by Ricardo Ferraz
In my paper, I calculate and present the budgetary costs of Portugal with the First World War and estimate their effects on public finances and on economic growth using two dynamic models. I also establish comparisons between Portuguese budgetary costs with those of other belligerent nations.
It is important to start by mention that the First World War (1914-1918) required Portugal to reinforce its military presence in the Portuguese colonies of Angola and Mozambique, and also to send forces to fight in Flanders alongside the Allies against the so-called central powers. The war there led to a deterioration of Portugal’s public accounts, which only recorded budget deficits. Strong budgetary imbalances were also a reality in other belligerent countries.
The Portuguese government’s strategy to finance these deficits resulted in a significant increase in the money supply, which, together with a crisis of scarcity of essential goods, led to high inflation rates. War also meant a significantly reduction in emigrant’s remittances and in exports of African products, whose income largely reverted to Portugal. According to the literature, no other belligerent was so dependent at the same time on this type of external financing sources as Portugal was. When compared with other countries such as Austria, Bulgaria, Germany, Greece, Great Britain, and the United States, the sharp fall in the Portuguese economy can seemingly be explained, not only by the war financing policy, but also by strong structural dependencies that were heavily disturbed during the conflict.
The results presented in this paper shows that the Portuguese budgetary costs with the First World War represented, on average, practically 50% of state expenditure, and 7% of GDP for the period of 1914-1918. Altogether, it amounted to approximately 1.2m contos, the equivalent, at today’s prices to a value close to 5bn euros. Furthermore, by estimating two dynamic models, it was possible to find empirical evidence that these war costs caused different negative effects on public finances and were also negatively correlated with economic growth. Nevertheless, these estimated results need to be interpreted with a certain degree of caution, owing to the small size of the sample used and also to the fact that the models only have one lag.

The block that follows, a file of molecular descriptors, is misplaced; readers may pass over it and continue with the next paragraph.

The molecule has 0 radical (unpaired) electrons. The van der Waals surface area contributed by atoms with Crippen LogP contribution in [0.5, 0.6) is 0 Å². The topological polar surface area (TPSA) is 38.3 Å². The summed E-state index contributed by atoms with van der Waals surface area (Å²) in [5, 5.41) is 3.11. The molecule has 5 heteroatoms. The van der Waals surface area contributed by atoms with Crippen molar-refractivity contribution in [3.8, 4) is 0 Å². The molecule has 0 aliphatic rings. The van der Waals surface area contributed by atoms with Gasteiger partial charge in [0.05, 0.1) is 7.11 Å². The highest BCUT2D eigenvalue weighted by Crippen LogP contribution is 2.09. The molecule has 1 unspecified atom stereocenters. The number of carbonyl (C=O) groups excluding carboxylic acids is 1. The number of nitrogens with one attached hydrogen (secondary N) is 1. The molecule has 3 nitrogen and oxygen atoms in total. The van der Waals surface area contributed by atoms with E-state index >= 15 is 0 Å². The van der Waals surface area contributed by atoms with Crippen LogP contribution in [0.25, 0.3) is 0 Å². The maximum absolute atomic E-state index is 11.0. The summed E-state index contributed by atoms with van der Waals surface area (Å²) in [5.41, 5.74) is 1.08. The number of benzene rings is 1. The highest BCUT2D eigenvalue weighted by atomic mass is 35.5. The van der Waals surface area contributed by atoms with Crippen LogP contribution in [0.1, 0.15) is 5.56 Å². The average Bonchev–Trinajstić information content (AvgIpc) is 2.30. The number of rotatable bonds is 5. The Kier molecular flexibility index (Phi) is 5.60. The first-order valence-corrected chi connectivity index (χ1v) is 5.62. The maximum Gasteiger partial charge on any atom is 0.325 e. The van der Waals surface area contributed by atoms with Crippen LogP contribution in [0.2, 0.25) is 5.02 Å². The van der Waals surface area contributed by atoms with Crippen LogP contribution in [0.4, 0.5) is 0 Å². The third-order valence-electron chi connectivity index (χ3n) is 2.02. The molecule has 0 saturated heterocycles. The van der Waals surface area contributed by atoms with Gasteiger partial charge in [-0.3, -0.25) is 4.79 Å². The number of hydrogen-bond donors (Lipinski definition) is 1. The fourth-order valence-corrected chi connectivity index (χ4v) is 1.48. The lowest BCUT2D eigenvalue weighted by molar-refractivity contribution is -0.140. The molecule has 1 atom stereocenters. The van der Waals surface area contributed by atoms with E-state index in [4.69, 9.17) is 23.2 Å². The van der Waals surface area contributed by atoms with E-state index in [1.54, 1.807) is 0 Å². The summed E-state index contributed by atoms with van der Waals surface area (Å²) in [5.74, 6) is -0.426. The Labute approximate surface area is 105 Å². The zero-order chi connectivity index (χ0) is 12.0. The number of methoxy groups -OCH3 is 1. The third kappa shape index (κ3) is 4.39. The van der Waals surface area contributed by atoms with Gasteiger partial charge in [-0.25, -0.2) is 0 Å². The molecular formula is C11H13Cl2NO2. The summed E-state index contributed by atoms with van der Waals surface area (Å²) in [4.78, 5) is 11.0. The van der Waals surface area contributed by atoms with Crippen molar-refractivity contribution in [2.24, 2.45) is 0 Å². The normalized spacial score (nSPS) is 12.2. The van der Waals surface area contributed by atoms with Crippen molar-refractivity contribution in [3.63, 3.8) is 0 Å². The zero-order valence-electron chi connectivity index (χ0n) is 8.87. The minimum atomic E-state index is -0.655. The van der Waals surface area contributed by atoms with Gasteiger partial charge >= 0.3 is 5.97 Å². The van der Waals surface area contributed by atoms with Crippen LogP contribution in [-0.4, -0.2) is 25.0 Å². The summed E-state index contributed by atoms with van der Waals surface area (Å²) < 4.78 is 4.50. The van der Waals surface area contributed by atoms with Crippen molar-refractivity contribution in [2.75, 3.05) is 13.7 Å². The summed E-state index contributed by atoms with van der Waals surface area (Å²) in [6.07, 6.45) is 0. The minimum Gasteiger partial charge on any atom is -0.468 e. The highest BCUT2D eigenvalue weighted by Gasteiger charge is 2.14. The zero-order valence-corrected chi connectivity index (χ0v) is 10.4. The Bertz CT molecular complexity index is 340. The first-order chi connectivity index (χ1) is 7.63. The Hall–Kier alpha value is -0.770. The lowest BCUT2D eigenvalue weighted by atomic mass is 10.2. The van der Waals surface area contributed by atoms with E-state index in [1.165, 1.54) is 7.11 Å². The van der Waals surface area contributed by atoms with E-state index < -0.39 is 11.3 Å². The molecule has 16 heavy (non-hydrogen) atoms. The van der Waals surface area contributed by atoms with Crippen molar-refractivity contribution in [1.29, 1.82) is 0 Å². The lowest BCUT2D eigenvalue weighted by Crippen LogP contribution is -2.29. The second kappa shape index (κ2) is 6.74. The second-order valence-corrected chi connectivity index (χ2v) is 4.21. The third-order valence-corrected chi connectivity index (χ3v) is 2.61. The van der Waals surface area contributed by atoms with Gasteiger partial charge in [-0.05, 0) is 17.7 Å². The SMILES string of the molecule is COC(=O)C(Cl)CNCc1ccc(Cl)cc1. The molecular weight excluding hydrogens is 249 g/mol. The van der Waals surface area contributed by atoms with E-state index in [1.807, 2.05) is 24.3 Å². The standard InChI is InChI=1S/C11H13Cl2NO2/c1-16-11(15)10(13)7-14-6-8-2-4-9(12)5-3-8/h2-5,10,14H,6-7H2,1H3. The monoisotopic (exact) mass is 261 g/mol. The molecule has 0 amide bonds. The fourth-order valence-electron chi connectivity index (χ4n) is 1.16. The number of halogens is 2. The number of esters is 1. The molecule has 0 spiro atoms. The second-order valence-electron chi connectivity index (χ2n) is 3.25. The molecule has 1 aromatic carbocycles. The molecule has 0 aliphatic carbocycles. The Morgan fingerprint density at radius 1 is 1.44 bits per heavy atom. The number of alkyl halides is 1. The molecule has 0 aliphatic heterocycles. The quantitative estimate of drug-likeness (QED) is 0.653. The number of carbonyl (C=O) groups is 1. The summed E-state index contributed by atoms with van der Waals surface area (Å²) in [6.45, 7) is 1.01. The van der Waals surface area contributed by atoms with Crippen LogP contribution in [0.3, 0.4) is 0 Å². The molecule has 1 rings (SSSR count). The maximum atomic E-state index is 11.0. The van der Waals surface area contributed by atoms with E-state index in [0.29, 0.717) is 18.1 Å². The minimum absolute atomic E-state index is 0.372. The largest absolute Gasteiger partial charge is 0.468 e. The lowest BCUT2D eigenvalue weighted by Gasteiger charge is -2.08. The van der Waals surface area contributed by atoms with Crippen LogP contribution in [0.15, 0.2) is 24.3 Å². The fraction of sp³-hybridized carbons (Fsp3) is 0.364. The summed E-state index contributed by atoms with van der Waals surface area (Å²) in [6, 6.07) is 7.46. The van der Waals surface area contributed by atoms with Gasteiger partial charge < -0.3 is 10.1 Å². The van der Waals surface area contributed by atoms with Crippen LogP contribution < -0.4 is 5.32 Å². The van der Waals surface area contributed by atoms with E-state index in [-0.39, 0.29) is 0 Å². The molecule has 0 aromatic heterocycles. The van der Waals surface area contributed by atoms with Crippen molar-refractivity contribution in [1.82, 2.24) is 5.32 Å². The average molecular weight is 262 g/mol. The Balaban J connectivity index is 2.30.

Considering the country’s evident limitations and the virtual impossibility to access international financial markets, and also taking into account the structural dependencies of its economy, Portugal’s role in the First World War should have been managed more cautiously by policy decision makers, as was to occur later on, for example, during the Second World War.
Nevertheless, the Portuguese war costs seem to have been lower than those recorded by the other belligerents for which data are available, as Austria-Hungary, Bulgaria, France, Greece, Great Britain, Italy, and the United States.
The findings presented in this paper are an interesting contribution to contemporary economic history, since they represent not only a concrete quantification of the budgetary war costs for a belligerent nation in one of the most important wars in the history of humankind, but also an estimation of their effect on Portugal’s public finances, as well as the provision of important international comparisons. A more in-depth analysis of the other nations’ war costs would certainly provide even more robust conclusions that would improve our understanding of the Great War.
You can read the paper (open access) here
And read more about the author’s research here